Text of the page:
“The size of the investment will allow us to embark on a variety of projects that can have far-reaching positive consequences across the Vale of Glamorgan’s educational landscape. Nursery, primary, secondary, Welsh, English and faith schools are all set to benefit as part of this groundbreaking series of improvement works.”


Sully Zebra Crossing Upgrade

mapPuffin crossings make crossing the road easier and safer. They have the Red/Green Man signals on the same side of the road as you are waiting to cross, allowing you to watch these signals and traffic at the same time.

A temporary push button crossing facility has been put in place to assist pedestrians and school children during the construction phase.

The works will take 3 weeks to complete and require temporary traffic signals to implement safely.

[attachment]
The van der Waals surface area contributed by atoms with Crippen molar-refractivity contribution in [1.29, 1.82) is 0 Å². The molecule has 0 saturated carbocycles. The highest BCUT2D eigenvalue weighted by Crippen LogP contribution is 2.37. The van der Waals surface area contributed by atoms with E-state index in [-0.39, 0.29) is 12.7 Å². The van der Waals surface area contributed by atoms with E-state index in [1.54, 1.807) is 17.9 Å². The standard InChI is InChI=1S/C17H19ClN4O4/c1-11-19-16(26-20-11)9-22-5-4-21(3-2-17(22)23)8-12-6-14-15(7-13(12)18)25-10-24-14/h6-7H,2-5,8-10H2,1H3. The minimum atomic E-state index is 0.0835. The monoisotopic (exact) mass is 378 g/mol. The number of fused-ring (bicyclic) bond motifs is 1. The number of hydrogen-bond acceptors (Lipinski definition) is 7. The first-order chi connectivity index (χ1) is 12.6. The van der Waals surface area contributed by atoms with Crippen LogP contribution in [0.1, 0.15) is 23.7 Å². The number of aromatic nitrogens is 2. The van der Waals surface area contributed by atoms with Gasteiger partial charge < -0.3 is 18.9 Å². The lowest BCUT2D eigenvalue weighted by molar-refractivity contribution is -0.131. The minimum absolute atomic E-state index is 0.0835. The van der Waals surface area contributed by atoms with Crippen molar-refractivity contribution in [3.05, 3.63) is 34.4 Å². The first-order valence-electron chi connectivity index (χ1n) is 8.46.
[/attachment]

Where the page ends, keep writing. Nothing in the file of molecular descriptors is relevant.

The Council apologises for any delays and inconvenience caused during the construction of this essential enhancement to highway safety within Sully and will make every effort to keep this to an absolute minimum.

Traffic which normally use South Road in Sully are advised to plan ahead and consider alternative routes for their journey wherever practicable whilst these works are ongoing to minimise any congestion caused.

Unsure how to safely use a puffin crossing? The Puffin Good Practice video has been developed by the Department for Transport (DfT) and County Surveyors' Society (CSS).